By Steve Nichol
The directors of HS2 Ltd must be firm believers of the old adage that no news is good news.
It’s no secret that the project has been beset with controversy right from the start – foremost amongst these being the budgetary underestimates that prompted criticisms of both the government’s procurement model for major infrastructure projects and the competence of those at the helm of the delivery company. So, when the Project was hit with a triple-whammy of bad press last week, those embattled directors and their government supporters must have needed it like a hole in the head.
In some ways it seems strange to be questioning whether a project that in 2017 was resoundingly approved in both Houses of Parliament, and then endorsed by a public enquiry in 2019 should still be going ahead. However, the massive economic impact of the pandemic has given new life to the persistent calls for the case for HS2 to be re-examined.
Here we look at recent events and consider what they mean for the project as a whole.
How green is ‘green’?
The unedifying sight of climate change protesters digging tunnels near Euston over the last week, in protest of a project the government has long-touted as a ‘green’ project designed to take vehicles off the roads, was probably seen as unhelpful but not unexpected. After all, the green credentials of this project have long been questioned: HS2’s own mandatory (and therefore, by design, conservative) estimates suggest that HS2 won’t achieve carbon neutrality within its 120-year design life. That, coupled with protests over the destruction of ancient forests along the route, has cast serious doubt over the environmental benefits of this project.
These questions arise at a time when the government is engaging in a major drive, if you’ll forgive the pun, to reduce the carbon footprint of road vehicles. By 2035, when Phase 2 of the project is targeted for completion, new petrol and diesel cars will be banned; meanwhile, electric and hybrid cars accounted for 17.5% of sales in the UK in 2020, a figure expected only to increase (in part due to those government initiatives). This is significant for HS2 because its primary environmental benefit is taking polluting cars and trucks off the road.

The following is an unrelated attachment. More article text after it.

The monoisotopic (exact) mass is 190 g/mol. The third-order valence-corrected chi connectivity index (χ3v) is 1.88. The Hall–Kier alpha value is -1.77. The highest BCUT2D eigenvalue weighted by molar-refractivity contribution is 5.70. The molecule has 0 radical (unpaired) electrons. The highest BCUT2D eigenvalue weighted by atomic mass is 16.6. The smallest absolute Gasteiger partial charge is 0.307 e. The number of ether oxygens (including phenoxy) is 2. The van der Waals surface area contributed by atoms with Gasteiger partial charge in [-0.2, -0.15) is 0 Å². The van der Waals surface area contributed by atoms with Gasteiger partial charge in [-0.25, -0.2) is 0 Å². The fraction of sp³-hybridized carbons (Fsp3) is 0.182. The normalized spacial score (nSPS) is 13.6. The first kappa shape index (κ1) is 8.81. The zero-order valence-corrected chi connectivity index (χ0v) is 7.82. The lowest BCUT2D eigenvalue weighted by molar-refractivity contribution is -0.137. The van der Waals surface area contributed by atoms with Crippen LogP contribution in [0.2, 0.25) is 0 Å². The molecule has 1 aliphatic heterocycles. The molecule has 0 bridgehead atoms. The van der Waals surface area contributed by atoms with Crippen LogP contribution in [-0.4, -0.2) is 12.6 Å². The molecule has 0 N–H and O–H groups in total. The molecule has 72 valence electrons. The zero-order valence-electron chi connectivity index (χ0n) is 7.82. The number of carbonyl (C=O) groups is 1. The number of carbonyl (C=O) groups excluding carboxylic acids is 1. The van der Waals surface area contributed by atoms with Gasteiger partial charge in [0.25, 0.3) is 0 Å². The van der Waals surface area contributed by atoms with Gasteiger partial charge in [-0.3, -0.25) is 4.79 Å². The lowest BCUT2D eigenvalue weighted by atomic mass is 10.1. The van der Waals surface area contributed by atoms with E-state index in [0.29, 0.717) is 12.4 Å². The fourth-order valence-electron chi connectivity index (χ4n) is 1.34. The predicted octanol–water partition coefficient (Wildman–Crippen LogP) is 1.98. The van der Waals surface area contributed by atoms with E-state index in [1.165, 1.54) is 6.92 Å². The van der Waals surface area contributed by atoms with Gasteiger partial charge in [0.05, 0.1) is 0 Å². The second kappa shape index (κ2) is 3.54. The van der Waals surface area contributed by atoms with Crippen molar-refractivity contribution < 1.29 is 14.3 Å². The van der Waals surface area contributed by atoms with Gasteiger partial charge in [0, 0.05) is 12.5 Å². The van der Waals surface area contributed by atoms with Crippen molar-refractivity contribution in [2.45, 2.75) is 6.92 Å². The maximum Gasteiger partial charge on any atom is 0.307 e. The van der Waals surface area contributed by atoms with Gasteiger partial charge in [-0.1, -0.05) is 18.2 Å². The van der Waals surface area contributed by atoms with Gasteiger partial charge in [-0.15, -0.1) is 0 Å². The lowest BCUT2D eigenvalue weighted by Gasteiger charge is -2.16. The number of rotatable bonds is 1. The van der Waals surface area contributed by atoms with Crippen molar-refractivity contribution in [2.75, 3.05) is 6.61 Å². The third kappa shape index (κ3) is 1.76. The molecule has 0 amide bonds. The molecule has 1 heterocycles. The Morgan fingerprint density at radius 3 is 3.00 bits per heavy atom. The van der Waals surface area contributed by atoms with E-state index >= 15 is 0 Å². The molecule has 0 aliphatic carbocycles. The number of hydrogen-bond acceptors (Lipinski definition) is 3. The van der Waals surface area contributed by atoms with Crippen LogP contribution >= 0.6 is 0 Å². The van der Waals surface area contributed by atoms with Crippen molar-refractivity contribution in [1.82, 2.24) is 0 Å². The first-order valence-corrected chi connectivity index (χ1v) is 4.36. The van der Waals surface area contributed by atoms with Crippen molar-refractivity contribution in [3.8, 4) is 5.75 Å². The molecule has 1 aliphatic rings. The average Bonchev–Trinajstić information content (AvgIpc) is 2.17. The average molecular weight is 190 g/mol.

HS2 in turn bills itself as the UK’s largest environmental project, based on the number of wildlife habitats being created (60 to date) and new trees being planted (7m in total), amongst much else. These are laudable achievements, made as part of HS2’s desire for a ‘green corridor’ lining the route. But where HS2 might really be able to improve its environmental legacy is by pioneering and supporting new and innovative design and construction techniques to reduce carbon emissions.
In this regard, HS2 touts the new station at Curzon Street in Birmingham as a model of low carbon design, using solar panels on the station canopies and ground source heat pumps as part of an overall strategy to reduce energy consumption and carbon emissions. HS2 claims that the reduction in emissions will be equivalent to the carbon output of 10,000 homes. Alongside that, HS2 and its partners are pioneering new construction techniques, including the use of carbon neutral concrete and electric forklifts.
If HS2 is able to become a genuinely pioneering project in the use of environmentally sympathetic materials and technologies, changing the way that other infrastructure projects are designed and built, then whatever the figures for HS2 alone, its environmental legacy will be a positive one.
That will be critical, because whilst the ongoing environmental protests at HS2 are unlikely to prevent the project being built, they may have a lasting impact on the government’s desire for future infrastructure projects. After all, the massive protests at the construction of the Newbury Bypass in 1996 didn’t stop the bypass being built, but they did have a seismic impact upon the Blair government’s roadbuilding programme.
HS2 will very likely win its battle with climate change protesters; however, it will be vital for the UK construction industry that it also wins the war.
Alongside the protests, HS2 Ltd continues to face claims by Bechtel that HS2 broke procurement rules when it chose not to award the contract for Old Oak Common Station to Bechtel, despite placing it highest amongst its bidders for quality.
Whether or not Bechtel is successful in its claim – and I can assure you that one should never judge the merits of a case based on what is written about it in the press – it is the latest of several criticisms concerning the procurement and management strategy for the project.
Most prominent amongst these was the independent review commissioned by the Department of Transport in 2019, chaired by Douglas Oakervee. That review indicated that it expected overall costs – originally estimated at £56.6bn – to be over £80bn and possibly over £100bn. It, along with the National Audit Office, was highly critical of the Department for Transport and HS2 Ltd for understating the project’s likely costs, underestimating the risks involved, and announcing delivery dates that were over-ambitious. It contended that cost increases were being incurred because of the project’s procurement and contracting strategy, which needed to be re-examined.